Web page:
Picasso’s hands, 1971

Art can teach us a great deal about life, passions and humanity. But what about entrepreneurship? Can we associate art concepts and “port” them into a completely different domain, like business? It looks like a long shot. However, I was walking in an exhibition a while ago in Italy and while immersed in the usual thoughts about work, I came up to the conclusion that analogies do indeed exist.

Here below I share my findings.

‘Woman in an Armchair’, by Pierre-Auguste Renoir (1841–1919)
  1. Look outside the canvas. “Staying focused” is at the top of the mantra list of every entrepreneur. However, if you bring that to the extreme, you lose perspective because you get confined in one context (the canvas). Instead, looking outside the canvas brings a fresh state of mind, where problems — and especially solutions — look different.

Do as Renoir did with the lady in ‘Woman in an Armchair’: think as if the boundaries are simply not there. Place your sight outside the canvas, ignore it and see what’s out there.

2. Make it by faking it.

Start-ups do it all the time… it is not cheating, it is not dreaming with the customers, it is just putting the clock forward a bit . Pretending that something exists when actually there’s nothing, is a classic technique to validate your hypothesis and to avoid wasting your time and money. While not everyone agrees that it is the best strategy, sometimes it is the only option you have left. Look at this Monet below. The artist makes heavy use of white and yellow around the flowers to give the impression of light even if those specific colors have nothing to do with the colours of the gladioli.

Gladioli, Claude Monet, Oil on canvas (1876)

3. Simplify and get to the essential point. You have limited resources, both in time and money, what do you do?

Take a problem or a solution, take the dominant part of it and remove all the rest. You win by focussing on the essential part, that still describes the problem or the solution.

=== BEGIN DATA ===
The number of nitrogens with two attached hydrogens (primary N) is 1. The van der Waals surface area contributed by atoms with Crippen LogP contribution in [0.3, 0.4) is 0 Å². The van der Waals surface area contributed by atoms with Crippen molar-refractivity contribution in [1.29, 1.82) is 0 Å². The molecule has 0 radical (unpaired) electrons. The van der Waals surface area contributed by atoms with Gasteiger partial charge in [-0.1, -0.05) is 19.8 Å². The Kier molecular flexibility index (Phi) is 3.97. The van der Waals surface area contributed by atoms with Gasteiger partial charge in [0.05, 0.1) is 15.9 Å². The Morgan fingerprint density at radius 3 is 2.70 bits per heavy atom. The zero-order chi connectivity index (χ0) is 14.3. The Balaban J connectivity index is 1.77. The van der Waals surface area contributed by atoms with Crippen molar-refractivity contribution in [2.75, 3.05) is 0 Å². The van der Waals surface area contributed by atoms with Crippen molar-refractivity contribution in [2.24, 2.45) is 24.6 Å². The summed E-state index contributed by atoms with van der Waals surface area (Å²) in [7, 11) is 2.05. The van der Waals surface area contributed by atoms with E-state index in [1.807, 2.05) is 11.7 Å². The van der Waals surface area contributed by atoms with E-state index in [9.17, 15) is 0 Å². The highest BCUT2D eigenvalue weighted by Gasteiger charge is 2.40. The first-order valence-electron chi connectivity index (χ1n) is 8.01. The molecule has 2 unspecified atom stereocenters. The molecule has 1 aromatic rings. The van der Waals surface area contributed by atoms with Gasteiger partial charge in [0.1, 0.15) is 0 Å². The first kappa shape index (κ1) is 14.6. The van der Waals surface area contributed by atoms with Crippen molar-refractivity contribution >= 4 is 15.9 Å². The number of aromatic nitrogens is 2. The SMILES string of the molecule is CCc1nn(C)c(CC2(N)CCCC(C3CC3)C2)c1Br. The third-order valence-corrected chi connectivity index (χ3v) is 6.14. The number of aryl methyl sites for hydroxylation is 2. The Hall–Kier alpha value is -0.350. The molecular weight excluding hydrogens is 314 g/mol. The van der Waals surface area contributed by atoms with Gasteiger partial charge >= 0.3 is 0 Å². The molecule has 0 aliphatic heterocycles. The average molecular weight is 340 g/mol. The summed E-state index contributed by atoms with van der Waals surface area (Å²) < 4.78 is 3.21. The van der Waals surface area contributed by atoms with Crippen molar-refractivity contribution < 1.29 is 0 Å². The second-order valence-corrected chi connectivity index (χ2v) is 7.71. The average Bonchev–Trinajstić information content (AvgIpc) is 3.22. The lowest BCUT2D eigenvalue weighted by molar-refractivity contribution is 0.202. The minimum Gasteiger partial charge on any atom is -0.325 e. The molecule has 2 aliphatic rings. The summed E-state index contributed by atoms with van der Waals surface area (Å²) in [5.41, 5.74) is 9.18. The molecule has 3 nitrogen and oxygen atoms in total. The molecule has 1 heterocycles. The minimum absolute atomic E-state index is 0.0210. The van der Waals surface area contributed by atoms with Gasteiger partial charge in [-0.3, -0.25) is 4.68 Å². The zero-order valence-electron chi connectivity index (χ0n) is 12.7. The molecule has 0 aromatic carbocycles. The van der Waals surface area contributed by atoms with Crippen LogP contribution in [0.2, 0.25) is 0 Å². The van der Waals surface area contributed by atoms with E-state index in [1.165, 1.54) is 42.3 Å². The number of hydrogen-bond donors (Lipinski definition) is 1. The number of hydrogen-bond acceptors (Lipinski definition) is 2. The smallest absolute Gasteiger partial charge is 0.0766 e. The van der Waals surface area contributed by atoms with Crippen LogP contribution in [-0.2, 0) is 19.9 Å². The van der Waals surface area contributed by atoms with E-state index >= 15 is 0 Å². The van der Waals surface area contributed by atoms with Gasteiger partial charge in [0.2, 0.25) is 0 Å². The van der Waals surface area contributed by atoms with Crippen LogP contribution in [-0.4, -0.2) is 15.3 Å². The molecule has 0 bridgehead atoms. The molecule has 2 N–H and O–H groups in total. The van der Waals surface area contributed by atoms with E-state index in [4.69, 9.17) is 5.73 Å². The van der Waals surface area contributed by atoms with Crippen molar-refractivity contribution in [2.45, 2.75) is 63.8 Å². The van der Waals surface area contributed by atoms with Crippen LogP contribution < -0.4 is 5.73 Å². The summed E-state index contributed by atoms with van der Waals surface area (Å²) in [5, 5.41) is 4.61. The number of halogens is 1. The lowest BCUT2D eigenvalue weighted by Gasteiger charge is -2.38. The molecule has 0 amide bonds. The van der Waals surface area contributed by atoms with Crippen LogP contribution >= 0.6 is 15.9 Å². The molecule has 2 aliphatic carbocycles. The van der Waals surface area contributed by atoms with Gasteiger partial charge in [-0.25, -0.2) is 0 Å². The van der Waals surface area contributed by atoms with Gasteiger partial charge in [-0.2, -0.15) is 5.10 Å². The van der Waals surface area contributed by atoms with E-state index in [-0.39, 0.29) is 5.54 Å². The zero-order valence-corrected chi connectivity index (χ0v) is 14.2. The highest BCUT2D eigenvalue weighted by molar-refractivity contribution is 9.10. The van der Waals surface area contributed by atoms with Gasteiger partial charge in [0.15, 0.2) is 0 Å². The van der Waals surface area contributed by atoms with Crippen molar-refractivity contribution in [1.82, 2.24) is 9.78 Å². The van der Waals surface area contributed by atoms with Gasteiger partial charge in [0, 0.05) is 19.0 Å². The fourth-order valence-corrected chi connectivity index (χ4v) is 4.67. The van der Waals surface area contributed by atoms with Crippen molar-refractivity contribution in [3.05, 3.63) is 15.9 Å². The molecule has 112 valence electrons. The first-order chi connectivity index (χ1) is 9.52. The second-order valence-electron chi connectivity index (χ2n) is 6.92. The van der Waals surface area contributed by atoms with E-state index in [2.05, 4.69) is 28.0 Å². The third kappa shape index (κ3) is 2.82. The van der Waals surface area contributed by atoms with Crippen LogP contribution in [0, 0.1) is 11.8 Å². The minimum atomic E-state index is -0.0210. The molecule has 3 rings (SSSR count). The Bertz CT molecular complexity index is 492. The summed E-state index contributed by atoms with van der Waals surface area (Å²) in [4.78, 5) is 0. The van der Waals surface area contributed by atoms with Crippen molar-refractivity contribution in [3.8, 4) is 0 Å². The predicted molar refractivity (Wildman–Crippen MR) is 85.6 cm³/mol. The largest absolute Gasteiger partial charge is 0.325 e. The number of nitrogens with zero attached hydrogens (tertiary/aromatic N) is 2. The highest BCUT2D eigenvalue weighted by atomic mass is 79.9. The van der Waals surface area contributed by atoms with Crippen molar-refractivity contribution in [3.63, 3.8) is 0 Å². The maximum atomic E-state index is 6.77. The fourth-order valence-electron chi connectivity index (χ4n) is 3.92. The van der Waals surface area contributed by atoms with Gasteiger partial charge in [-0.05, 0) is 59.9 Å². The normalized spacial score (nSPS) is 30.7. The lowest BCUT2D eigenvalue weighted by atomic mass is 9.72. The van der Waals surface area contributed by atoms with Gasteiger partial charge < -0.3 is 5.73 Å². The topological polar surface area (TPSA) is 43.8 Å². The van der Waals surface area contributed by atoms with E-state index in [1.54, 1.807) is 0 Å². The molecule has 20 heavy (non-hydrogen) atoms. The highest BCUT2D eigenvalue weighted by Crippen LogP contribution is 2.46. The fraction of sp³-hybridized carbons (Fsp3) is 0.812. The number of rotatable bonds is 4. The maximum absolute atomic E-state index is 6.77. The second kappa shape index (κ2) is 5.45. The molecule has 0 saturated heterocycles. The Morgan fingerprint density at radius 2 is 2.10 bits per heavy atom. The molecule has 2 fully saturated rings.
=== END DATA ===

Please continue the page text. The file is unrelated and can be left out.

Modigliani removes irises from his characters to help you focus on other important traits such as the lips, cheeks and nose. By simplifying the pattern, Modigliani let you discover the beauty and the balance of human figures.

Boy’s portrait — Modigliani

4. Decompose analytically. Decompose a problem by keeping all the parts in front of your at the same time, like the different views of the face in the Picasso below. Yes, this is hard.. but a dragonfly vision is essential to take complex decisions in fast-evolving situations.

Seated Woman, Pablo Picasso (1937)

5. Port concepts x-domains. By using bits of photos and newspapers in his works, Georges Braques teaches us a very precious lesson: look at solutions in a specific domain, understand them deeply, and adapt them to fit your problem: you might find an unexpected solution that works better than anything else!

‘Papiers Collés II’, Georges Braque


While it is nice to acknowledge this similarities how can we remind these fundamental lessons while being dragged into the daily madness?

My conjecture is that it is easier to put in practice our lesson learned if we associate them to a painting embodying that concept. Try it yourself and let me know! I will do the same.



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